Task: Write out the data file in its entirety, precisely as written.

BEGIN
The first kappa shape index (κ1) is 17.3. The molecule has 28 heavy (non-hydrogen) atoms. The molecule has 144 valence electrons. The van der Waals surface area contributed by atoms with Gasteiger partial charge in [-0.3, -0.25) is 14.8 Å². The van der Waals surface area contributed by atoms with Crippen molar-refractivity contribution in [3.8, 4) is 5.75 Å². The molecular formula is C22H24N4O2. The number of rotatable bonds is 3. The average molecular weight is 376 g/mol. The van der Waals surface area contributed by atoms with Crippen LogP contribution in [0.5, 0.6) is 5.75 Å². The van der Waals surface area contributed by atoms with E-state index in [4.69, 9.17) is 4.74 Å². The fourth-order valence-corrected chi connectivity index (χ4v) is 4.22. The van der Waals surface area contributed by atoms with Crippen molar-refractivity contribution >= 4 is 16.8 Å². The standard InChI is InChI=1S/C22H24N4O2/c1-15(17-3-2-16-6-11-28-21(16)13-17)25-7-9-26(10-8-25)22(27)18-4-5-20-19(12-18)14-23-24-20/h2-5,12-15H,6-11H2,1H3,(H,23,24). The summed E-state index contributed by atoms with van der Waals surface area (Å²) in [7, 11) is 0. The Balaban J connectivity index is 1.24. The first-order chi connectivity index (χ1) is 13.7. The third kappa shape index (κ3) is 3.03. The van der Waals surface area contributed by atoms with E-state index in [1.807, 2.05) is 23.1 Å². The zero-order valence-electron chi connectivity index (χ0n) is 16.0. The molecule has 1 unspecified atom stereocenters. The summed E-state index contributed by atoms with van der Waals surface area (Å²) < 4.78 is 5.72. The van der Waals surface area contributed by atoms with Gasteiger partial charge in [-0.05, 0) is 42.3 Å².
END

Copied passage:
The first kappa shape index (κ1) is 17.3. The molecule has 28 heavy (non-hydrogen) atoms. The molecule has 144 valence electrons. The van der Waals surface area contributed by atoms with Gasteiger partial charge in [-0.3, -0.25) is 14.8 Å². The van der Waals surface area contributed by atoms with Crippen molar-refractivity contribution in [3.8, 4) is 5.75 Å². The molecular formula is C22H24N4O2. The number of rotatable bonds is 3. The average molecular weight is 376 g/mol. The van der Waals surface area contributed by atoms with Crippen LogP contribution in [0.5, 0.6) is 5.75 Å². The van der Waals surface area contributed by atoms with E-state index in [4.69, 9.17) is 4.74 Å². The fourth-order valence-corrected chi connectivity index (χ4v) is 4.22. The van der Waals surface area contributed by atoms with Crippen molar-refractivity contribution >= 4 is 16.8 Å². The standard InChI is InChI=1S/C22H24N4O2/c1-15(17-3-2-16-6-11-28-21(16)13-17)25-7-9-26(10-8-25)22(27)18-4-5-20-19(12-18)14-23-24-20/h2-5,12-15H,6-11H2,1H3,(H,23,24). The summed E-state index contributed by atoms with van der Waals surface area (Å²) in [7, 11) is 0. The Balaban J connectivity index is 1.24. The first-order chi connectivity index (χ1) is 13.7. The third kappa shape index (κ3) is 3.03. The van der Waals surface area contributed by atoms with E-state index in [1.807, 2.05) is 23.1 Å². The zero-order valence-electron chi connectivity index (χ0n) is 16.0. The molecule has 1 unspecified atom stereocenters. The summed E-state index contributed by atoms with van der Waals surface area (Å²) < 4.78 is 5.72. The van der Waals surface area contributed by atoms with Gasteiger partial charge in [-0.05, 0) is 42.3 Å².